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Two sperm whale lie dead on Germany's North Sea coastline. Their stomachs were full of plastic. Photo: Facebook

Two sperm whales lie dead on Germany’s North Sea coastline. Their stomachs were full of plastic. Photo: Facebook

The Inertia

Back at the end of January of 2016, thirteen sperm whales washed up dead on beaches in Germany. You might have heard about it, because it made international headlines. At the time, necropsies hadn’t been done, and speculation about the cause of the deaths ranged from global warming to pesticides. And although it has now been revealed that the most likely cause of death was acute cardiovascular failure, the contents of their stomachs was alarming, to say the least. Among the squid beaks and fish parts was a whole lot of plastic–just more damning evidence that plastic isn’t worth the convenience.

The sperm whales beached themselves in a town called Tönning, on Germany’s North Sea coastline. They were all relatively young, from 10 to 15 years old, and all in decent health. It was part of a strange spate of 30 beachings ranging in location from the Netherlands, France, Denmark, and Germany.

Sperm whales normally subsist on a diet comprised mostly of squid, shrimp, crab, and fish. These ones, however, had accidentally eaten a surprising amount of exceedingly strange stuff: a plastic car part, bucket parts, and perhaps the strangest of all, a fishing net that was almost 50 feet long.

The whales’ deaths most likely came from simply finding themselves in water that was too shallow. When a whale isn’t supported by the ocean, the weight of its own body crushes its internal organs. It’s still a shining example of just how badly we’re treating the planet and nearly every other creature in it. “These findings show us the results of our plastic-oriented society,” said Robert Habeck, environment minister for the state of Schleswig-Holstein. “Animals inadvertently consume plastic and plastic waste, which causes them to suffer, and at worst, causes them to starve with full stomachs.”

This isn’t anything new, either. Cetaceans and other sea-bound creatures have been showing up with bellies full of our trash for decades. By now, everyone with a computer has seen the heart-breaking images from Midway Island, where a photographer found young albatross chicks dead and full of plastic. They’d been fed it by their parents, who thought they were feeding their babies real food. They starved to death while their parents stuffed more plastic into their beaks.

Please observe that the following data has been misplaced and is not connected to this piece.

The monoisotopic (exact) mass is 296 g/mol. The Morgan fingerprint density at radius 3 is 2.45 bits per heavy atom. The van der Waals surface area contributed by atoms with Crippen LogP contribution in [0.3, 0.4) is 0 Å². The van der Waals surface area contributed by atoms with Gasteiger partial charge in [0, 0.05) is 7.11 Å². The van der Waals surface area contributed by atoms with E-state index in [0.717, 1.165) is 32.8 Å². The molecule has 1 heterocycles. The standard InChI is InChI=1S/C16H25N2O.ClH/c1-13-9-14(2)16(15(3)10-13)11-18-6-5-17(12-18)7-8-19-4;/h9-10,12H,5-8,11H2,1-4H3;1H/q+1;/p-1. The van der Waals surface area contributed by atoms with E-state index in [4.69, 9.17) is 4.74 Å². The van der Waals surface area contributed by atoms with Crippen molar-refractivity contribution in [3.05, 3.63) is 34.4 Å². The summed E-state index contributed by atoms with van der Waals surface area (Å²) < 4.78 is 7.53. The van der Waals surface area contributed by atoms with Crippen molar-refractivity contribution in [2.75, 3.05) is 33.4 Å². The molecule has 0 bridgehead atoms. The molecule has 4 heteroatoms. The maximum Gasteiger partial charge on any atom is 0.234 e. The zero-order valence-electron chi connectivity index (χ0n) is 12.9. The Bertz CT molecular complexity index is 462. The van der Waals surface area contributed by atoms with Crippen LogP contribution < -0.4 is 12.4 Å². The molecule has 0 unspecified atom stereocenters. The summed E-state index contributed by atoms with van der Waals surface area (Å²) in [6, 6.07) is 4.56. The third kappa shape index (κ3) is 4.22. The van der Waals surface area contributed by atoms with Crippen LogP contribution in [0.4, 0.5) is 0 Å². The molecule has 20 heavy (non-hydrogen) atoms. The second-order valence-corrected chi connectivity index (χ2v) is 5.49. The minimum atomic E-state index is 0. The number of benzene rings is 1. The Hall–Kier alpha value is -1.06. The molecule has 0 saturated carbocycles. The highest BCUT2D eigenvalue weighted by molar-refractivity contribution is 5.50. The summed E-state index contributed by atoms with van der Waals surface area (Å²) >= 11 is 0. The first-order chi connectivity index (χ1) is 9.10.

An albatross chick found on Midway Island. Photo: Chris Jordan

An albatross chick found on Midway Island. Photo: Chris Jordan

Back in 2011, a sperm whale was found dead off the coast of Greece with a massively swollen stomach. Researchers initially thought it may have eaten a giant squid, but when they cut it open, they found over 100 plastic bags, along with a variety of other bits of human-made garbage. It’s thought that the whale may have believed the bags were jellyfish. Eventually, of course, the whale starved to death with a full stomach. “Although the large pieces will cause obvious problems and block the gut, we shouldn’t dismiss the smaller bits that could cause a more chronic problem for all species of cetacean,” said Nicola Hodgins, who works for Whale and Dolphin Conservation.

Although the whales in Germany didn’t die from the plastic in their stomachs, it is a stark reminder that our gluttonous need for single-use plastics has far reaching effects. “The plastic debris in their stomachs is a horrible indictment of humans,” said Hal Whitehead, a whale researcher at Dalhousie University.

Humans are a funny species. While most countries no longer kill whales en masse for their blubber or oil, we’re still killing them in a different way. It’s easy to look at small parts of achievements and say we’re doing enough, but when we’ve created a life that is so incredibly self-serving that we’re actually killing other species just by living comfortably, it might be time to take a good hard look at how violently selfish our comforts have become.


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